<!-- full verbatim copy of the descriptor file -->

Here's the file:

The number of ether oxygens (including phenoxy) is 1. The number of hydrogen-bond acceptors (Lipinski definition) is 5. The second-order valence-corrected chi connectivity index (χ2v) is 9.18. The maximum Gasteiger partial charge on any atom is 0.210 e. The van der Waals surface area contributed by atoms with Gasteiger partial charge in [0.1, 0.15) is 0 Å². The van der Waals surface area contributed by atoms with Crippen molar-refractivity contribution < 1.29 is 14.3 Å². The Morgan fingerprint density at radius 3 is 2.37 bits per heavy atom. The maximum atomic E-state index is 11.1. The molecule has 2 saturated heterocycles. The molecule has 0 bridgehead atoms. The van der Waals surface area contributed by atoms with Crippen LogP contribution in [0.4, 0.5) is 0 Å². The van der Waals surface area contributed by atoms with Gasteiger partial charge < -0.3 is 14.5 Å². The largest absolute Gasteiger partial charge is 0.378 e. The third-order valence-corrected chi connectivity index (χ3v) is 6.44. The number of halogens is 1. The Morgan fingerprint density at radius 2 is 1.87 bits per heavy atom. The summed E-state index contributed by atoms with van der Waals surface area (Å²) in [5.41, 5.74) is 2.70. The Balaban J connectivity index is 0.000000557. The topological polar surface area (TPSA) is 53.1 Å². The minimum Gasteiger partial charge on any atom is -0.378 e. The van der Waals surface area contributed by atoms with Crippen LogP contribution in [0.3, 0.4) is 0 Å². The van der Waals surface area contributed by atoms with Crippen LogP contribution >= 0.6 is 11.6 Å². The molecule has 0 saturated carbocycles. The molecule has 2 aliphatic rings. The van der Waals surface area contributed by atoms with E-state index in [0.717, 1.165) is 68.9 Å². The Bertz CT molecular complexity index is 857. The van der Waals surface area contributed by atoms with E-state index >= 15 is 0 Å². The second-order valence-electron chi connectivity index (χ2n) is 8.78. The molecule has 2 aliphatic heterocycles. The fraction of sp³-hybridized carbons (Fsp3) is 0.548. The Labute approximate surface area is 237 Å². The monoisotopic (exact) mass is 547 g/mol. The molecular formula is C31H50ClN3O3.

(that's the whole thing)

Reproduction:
The number of ether oxygens (including phenoxy) is 1. The number of hydrogen-bond acceptors (Lipinski definition) is 5. The second-order valence-corrected chi connectivity index (χ2v) is 9.18. The maximum Gasteiger partial charge on any atom is 0.210 e. The van der Waals surface area contributed by atoms with Gasteiger partial charge in [0.1, 0.15) is 0 Å². The van der Waals surface area contributed by atoms with Crippen molar-refractivity contribution < 1.29 is 14.3 Å². The Morgan fingerprint density at radius 3 is 2.37 bits per heavy atom. The maximum atomic E-state index is 11.1. The molecule has 2 saturated heterocycles. The molecule has 0 bridgehead atoms. The van der Waals surface area contributed by atoms with Crippen LogP contribution in [0.4, 0.5) is 0 Å². The van der Waals surface area contributed by atoms with Gasteiger partial charge < -0.3 is 14.5 Å². The largest absolute Gasteiger partial charge is 0.378 e. The third-order valence-corrected chi connectivity index (χ3v) is 6.44. The number of halogens is 1. The Morgan fingerprint density at radius 2 is 1.87 bits per heavy atom. The summed E-state index contributed by atoms with van der Waals surface area (Å²) in [5.41, 5.74) is 2.70. The Balaban J connectivity index is 0.000000557. The topological polar surface area (TPSA) is 53.1 Å². The minimum Gasteiger partial charge on any atom is -0.378 e. The van der Waals surface area contributed by atoms with Crippen LogP contribution in [0.3, 0.4) is 0 Å². The van der Waals surface area contributed by atoms with Crippen LogP contribution >= 0.6 is 11.6 Å². The molecule has 0 saturated carbocycles. The molecule has 2 aliphatic rings. The van der Waals surface area contributed by atoms with E-state index in [0.717, 1.165) is 68.9 Å². The Bertz CT molecular complexity index is 857. The van der Waals surface area contributed by atoms with E-state index >= 15 is 0 Å². The second-order valence-electron chi connectivity index (χ2n) is 8.78. The molecule has 2 aliphatic heterocycles. The fraction of sp³-hybridized carbons (Fsp3) is 0.548. The Labute approximate surface area is 237 Å². The monoisotopic (exact) mass is 547 g/mol. The molecular formula is C31H50ClN3O3.